The following isn't necessarily true:
The Ugly American concept was a Soviet ploy used during the Cold War to disenfranchise our way of life, cause us immense dubbing difficulties with our movies especially in North Korea, and like an avalanche, to damage or hinder our dating opportunities overseas. This was done, of course, before Mother Russia turned to capitalism and shrugged off the yoke of totalitarianism; at which juncture she was forced by free market riptides to adapt a creative standard of advertising, using more Machiavellian sales pitches to promote an idea or product instead of just ramming it down the consumer’s throat with Gulag accuracy.
For instance, say, ah, if you were selling a particular brand of soda pop here in America you wouldn’t say “buy our brand because the other brand stinks.” This method of marketing might instill within a “consumer’s” mind a choice of brands only as “a lesser of two evils.” So a “consumer” might bypass soda pop altogether and drink milk. This would be fiscal suicide for the soda business in a free market…
However, the more milk “consumed” the more milk cows at large (you know the supply and demand Adam Smith thing). The more milk cows the more methane gas; the more methane gas in the atmosphere the greater impact on global warming. On the flip side, with a more robust “consumption” of soda we’d have an exponentially greater human methane gas increase within the atmosphere, the wear and tear of trousers and skirts at the buttocks, and a subsequent impact on global warming too.
Of course with the soda impact on the human physiology, our overall health-care costs are impacted (dentist, false teeth, tummy tucks, Type Two Diabetes, etc.). The more health-care engines and infrastructure employed the greater the power outlay, the greater the power outlay the greater the impact on global warming. With milk the production facilities power consumption hurts the environment, not to mention the chiropractor manipulation of the farmers’ lower backs and hands (after years of milking), and of course the transportation pollution committed by the farmer’s vehicle traveling to the chiropractor and then to a bar…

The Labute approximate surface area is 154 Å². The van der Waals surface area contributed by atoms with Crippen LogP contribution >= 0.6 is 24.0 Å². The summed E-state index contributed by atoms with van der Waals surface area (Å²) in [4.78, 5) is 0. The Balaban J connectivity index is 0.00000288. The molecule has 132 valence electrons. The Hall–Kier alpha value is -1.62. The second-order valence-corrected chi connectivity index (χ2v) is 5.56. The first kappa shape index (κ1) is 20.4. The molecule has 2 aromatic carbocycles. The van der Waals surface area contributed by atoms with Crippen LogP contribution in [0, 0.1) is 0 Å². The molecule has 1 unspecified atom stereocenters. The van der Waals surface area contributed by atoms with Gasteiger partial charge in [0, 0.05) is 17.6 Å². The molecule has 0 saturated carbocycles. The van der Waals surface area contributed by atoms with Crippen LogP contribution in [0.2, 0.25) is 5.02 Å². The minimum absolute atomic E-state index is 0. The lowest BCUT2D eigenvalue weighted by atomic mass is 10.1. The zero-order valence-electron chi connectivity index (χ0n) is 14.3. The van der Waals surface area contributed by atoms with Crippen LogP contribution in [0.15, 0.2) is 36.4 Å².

In any case:
You’re right -- as a responsible advertiser you’d sell your brand this way, “Our brand is extraordinary and excellent.” You might lie a little bit and claim: “Our soda brushes and flosses your teeth even as you drink it” or “Processed sugar is good for you,” but even if the Federal Trade Commission lets you get away with it Laura Bush and Michelle Obama and Melania Trump will not.
With chocolate or strawberry milk you can advertise: “It came that way,” because it might have milk in it.
Socio-political international advertising slogans can be effective too: A couple of our best slogans during the Cold War aimed at the Soviets were acts of genius: “better dead than red” and the “Soviets are peckerheads.”
However, as our world has become smaller and more civilized and advertising more advanced one of the few anomalies left within the formula of “selling” a regular “consumer” the lesser of two evils is in politics. For instance: you might vote for someone because she or he is not as bad as the next guy but you won’t drink a soda pop for the same reason --
Not unless you’re a dumb shit! - from Dangerfield's Drum, a story by Kevin O'Kendley
A carbuncle is a roiled mass of skin or a beautiful gem. The incredible gem is pictured in the logo below and at the bottom of the short story section...
Kevin O'Kendley is the owner of Carbuncle Moon, and the author of all original material -- cartoons, blogs, shorts, essays, articles -- on the website (there has been a very limited editorial input in some of my work). Quoted sources are noted. I am responsible for all posts.
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